I can see making a retro-style game, but I am not quite getting why they made the graphics THIS bad.  It looks like frigging Colecovision.  Anyone remember those?  I mean, at least give me SuperNintendo!  Sheesh!

shenhua1337
shenhua1337

@emerin76 Oh, please? So what is that you're trying to sell here? That C64 is all there was in the 80s? NES and Amiga had more colours than that. Still, as much as you'd like to split hair here, let's face it, here they had all the current tech and none of the legacy limitations and all they could do is making crappy graphics.
Even in monochrome the games from that time had more style. Now, coming back to today, it's 2013, and this game is getting 7 and is praised for graphics, this is ridiculous.
But remember, Denial is just a river in Egypt :<.

blueinheaven
blueinheaven

@shenhua1337 Some of the wilful denial on display in this particular review is mind-boggling almost to the point of making the review as much a laughing stock as the game. For instance in the 'bad' section: 'Necessary items can sometimes be hard to spot' lol no shit Sherlock a videogame with hilariously bad graphics lacks any kind of visual detail wow who'd 've thunk it.

emerin76
emerin76

@blueinheaven maybe some people just want to live a new adventure and not repeat the old...just a guess

shenhua1337
shenhua1337

@blueinheaven I guess many ppl want to be hip so badly they get delusional. Since when bad graphics equals style? To me it's not about the money put into the engine, you can make fine graphics in 3D, 2D and not always on a AAA budget. I've seen some games with simple YET artistically pleasing graphics. Making a game with outlines of mosaic is just lazy. It's 2013 and there are plenty of ways to make a decent looking game even for indie devs.

tektrader
tektrader

@blueinheaven I posted a reply very similar to your own a few months ago about a game very much like this one. I was BLASTED for thinking that, in 2013, games shouldn't look like they're from 1990. Like you, I do NOT understand this "craze" at all. 

At the very least, they should have two review sections: "Games" and "Indie Games". Giving Indie games the same rating as a truly great game from this century irritates me beyond belief. 

Pacer8888
Pacer8888

@raiden-94 Because people like them and enjoy them, not every game has to be graphic card busting, scripted as fuck, narrow blockbuster you know.

red666devil
red666devil

@raiden-94 A game is bigger than just the graphics used. Idiots like you will never understand the process, work and effort behind making a game.

Killermonkey97
Killermonkey97

@Barazon She DOES mention how it's web-based in her review. While I'm sure there's a lot of technology these days that have interwebs, I'd think that would hint at PC availability.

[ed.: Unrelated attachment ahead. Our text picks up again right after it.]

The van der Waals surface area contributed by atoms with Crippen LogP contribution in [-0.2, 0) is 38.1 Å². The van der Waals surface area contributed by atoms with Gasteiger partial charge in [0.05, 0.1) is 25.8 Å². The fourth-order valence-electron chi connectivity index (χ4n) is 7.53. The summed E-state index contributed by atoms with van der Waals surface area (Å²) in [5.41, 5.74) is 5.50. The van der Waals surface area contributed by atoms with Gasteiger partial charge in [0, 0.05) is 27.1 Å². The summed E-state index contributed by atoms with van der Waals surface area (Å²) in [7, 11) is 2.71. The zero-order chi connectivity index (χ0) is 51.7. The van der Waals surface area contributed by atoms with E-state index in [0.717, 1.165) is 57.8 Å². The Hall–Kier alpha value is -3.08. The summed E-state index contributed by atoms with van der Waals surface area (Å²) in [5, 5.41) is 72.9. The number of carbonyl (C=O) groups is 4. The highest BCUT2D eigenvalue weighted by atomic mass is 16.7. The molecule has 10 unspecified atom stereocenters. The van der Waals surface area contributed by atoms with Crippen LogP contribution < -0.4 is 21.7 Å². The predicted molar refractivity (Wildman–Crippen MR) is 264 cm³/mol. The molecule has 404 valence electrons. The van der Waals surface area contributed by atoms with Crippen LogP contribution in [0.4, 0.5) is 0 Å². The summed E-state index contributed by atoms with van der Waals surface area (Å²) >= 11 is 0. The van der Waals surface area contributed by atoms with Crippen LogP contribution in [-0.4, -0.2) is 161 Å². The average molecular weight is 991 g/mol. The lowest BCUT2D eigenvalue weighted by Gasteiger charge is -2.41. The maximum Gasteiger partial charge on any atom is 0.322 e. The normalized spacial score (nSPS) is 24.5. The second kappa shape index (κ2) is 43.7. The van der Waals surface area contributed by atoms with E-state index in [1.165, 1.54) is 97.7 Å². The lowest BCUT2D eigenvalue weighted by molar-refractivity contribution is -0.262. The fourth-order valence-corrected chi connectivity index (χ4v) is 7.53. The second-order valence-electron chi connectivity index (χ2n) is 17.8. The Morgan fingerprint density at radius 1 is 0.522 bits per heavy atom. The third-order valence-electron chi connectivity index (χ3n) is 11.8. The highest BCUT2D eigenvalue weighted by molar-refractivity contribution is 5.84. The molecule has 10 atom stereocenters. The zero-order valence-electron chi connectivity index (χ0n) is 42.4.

ESB
ESB

@Barazon On the top of the page there's a header and the platform (PC) is ticked there. I agree that it should be indicated more obviously (like in the title of the article) though.

Warlord_Irochi
Warlord_Irochi

@Barazon Second line of the review: "each click of your mouse..."

I think that is a hint!

Killermonkey97
Killermonkey97

@Taoran_Prince She mentions how there's "two chapters available." I guess you could imply that they are free until the next few chapters, if it's how this kind of free game works.

jj2112
jj2112

@Aphyosemion Colecovision! I loved how you had to insert the appropriate card for each game into the controller.

penpusher
penpusher

@Aphyosemion The graphics are fine, there's good reason for the choice. The game is a psychological horror, as well as a throwback ,and more basic graphics leave more to your imagination. I imagine there's also the practical side of it to, since basic graphics mean they can churn out new content quickly, but without risking the quality of the end product.

emerin76
emerin76

@shenhua1337 Hi,

Selling nothing.  Just that the highest selling home computer of the 80s, the C64, would not have been capable of replicating these graphics.  While the NES did have something like 48 colours, that too would struggle to recreate this.  Just check out the lighting.  The Amiga, well we know that was in a league of it's own and more than capable. ( I love the Amiga)

I'll have to disagree with you on the monochrome games having more style.  But we're kind of debating art here.  Some people like classical music, others don't.  Fair enough.

The reason one would create in this style would be personal preference.  Why use oil paints when you can use acrylics? *shrugg* Personal preference.

Nowhere in the article are the graphics praised or mentioned that they're 'good'. 
Somehow I feel you're personally insulted by this article.  Sorry to hear that, and I hope you get over it.